Wine-Food-Microbiology and Stress (VALMIS)
Address : UMR PAM, Esplanade Erasme, 21 000, DIJON
Tel / Fax : 33.(0)220.127.116.11.66 / 33.(0)18.104.22.168.65
Presentation of the team
Web site: http://www.umr-pam.fr/equipes-de-umr-pam/valmis/themes-de-recherche.html
Team Leader : Hervé Alexandre, Professor, firstname.lastname@example.org
Principal Investigator: Pierre Lapaquette, Assistant Professor, email@example.com
Team members, 2016:
Jana Al Azzaz (Doctorante 2ème année)
Hervé Alexandre (PU, Directeur Valmis)
Louise Basmacyan (Ass. Hospitalo-Universitaire)
Fabienne Bon (MCU)
Antonio Camara (Doctorant 1er année)
Frédéric Dalle (PU-PH, Chef de service parasitologie/mycologie, CHU Dijon)
Vanessa David-Vaizant (AI)
Amandine Ducreux (Tech)
Antoine Gobert (Doctorant 1er année)
Cosette Grandvalet (MCU)
Jean Guzzo (PU)
Michèle Guilloux-Benatier (MCU)
Corrine Hatier (Secrétaire)
Arnaud Heumann (Doctorant 2ème année)
Pierre Lapaquette (MCU)
Julie Laurent (Tech)
Alicia Loiselet (Doctorante 2ème année)
Cédric Longin (Doctorant 3ème année)
Luc Perepelkine (Ingénieur d’étude)
Clément Petitgonnet (Doctorante 1ère année)
Aurélie Rieu-Guigon (MCU)
Sandrine Rousseaux (MCU)
Raphaëlle Tourdot-Maréchal (MCU)
Marc Sautour (MCU-PH)
Stéphanie Weidmann-Desroches (MCU)
From top to bottom, and left to right: Hervé Alexandre, Vanessa David-Vaizant, Cosette Grandvalet, Michèle Guilloux-Benatier, Jean Guzzo, Pierre Lapaquette, Julie Laurent, Aurélie Rieu-Guigon, Sandrine Rousseaux, Raphaëlle Tourdot-Maréchal, Stéphanie Weidmann-Desroches, Luc Perepelkine, Jana Al Azzaz, Arnaud Heumann, Cédric Longin, Clément Petitgonnet, Marc Sautour, Frédéric Dalle, Louise Basmacyan, Alicia Loiselet.
Persons involved in autophagy research projects of the team are marked by an autophagosome.
Food-associated microbial flora, stress, biofilms, probiotics, intestinal homeostasis, host-microorganismes interactions, autophagy.
The VALMIS team is interested in studying microbes of industrial interest (yeast and bacteria used for food processing or used as probiotics in human and animal care) and especially their interactions with environment (host organism, other microbes, wine and food matrix).
A first part of the team is focused on molecular mechanisms used by microbes during wine making to face hostile conditions arising during this industrial process (including acidification, presence of ethanol, low nutrient availability). They also investigate relationships existing between wine-associated microbial communities and wine alterations linked to the development of deleterious microbes.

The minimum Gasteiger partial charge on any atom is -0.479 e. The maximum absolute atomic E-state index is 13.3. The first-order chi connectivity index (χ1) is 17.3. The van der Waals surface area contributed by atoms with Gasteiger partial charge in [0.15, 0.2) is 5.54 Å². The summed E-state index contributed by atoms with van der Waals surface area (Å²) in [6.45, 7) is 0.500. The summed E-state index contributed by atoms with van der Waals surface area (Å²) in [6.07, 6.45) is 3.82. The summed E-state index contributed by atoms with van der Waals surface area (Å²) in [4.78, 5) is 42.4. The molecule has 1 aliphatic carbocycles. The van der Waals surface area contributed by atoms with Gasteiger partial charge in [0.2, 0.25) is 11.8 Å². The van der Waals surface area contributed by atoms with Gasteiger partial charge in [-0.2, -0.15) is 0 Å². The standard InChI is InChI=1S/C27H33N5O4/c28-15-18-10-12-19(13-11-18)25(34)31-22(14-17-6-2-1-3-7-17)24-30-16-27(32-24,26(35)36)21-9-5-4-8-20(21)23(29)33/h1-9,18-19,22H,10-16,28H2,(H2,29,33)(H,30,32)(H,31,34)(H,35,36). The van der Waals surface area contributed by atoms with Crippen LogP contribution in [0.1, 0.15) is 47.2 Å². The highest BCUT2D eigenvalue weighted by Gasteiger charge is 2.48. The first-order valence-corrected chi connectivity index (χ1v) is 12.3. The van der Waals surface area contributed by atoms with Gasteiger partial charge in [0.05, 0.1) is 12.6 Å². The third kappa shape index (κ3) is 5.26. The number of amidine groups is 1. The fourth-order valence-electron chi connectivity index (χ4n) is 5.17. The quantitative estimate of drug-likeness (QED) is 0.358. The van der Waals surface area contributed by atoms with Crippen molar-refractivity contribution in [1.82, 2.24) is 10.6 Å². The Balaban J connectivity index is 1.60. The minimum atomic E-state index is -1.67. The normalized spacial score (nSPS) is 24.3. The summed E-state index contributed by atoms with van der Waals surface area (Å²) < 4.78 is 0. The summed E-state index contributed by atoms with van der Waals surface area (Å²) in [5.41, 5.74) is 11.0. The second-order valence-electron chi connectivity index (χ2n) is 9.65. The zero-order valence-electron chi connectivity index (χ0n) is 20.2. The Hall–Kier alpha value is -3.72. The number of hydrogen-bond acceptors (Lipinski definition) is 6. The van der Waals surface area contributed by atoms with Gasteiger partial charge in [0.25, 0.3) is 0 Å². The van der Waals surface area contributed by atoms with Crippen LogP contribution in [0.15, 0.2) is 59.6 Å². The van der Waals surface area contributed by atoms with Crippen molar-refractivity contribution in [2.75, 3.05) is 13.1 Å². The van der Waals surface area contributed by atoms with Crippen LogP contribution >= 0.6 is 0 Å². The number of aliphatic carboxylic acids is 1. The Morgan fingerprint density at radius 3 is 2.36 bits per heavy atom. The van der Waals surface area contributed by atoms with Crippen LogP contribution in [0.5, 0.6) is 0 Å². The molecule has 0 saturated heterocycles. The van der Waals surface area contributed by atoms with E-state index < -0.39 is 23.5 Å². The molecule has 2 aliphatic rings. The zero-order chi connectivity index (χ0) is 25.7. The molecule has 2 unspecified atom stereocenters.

A second part of the team, including clinicians, is interested in bacterial and yeast probiotics. Probiotics are defined as live microorganisms that, when administered in adequate amounts, confer a health benefit on the host. Our team explores stress resistance mechanisms induced by probiotics microbes during their transit through the gastrointestinal tract and the ability of these microbes to secrete biologically active molecules interacting with the host immune system or with the intestinal microbiota. Effects of these probiotics are assessed in various disease states including inflammatory bowel diseases and infection (with gut pathogens such as Salmonella spp. or Candida albicans).
A recent research topic of our team is to develop probiotics microorganisms (natural or genetically engineered strains), or innovative formulation of these microbes, able to sustain intestinal homeostasis, especially by stimulating the autophagic process. To date, activation of autophagy by pathogenic microorganisms and their subsequent elimination by this process have been extensively studied. Far less is known regarding the regulation of autophagy by the whole intestinal microbiota, individual commensal microorganisms or probiotics. Thus, our research project focus on two main axis: (1) to understand the role played by the whole intestinal microbiota on autophagy during basal state and during disease states (infection or inflammatory bowel diseases) and (2) to select commensal, probiotic strains or to genetically engineer bacterial strains to enhance autophagic activity in the gut, and thereby reinforcing intestinal homeostasis. We characterize the effects of these microorganisms on the autophagic process in vitro by using polarized intestinal epithelial cells lines and in vivo using mice (germ free vs conventional) and zebra fish model organism.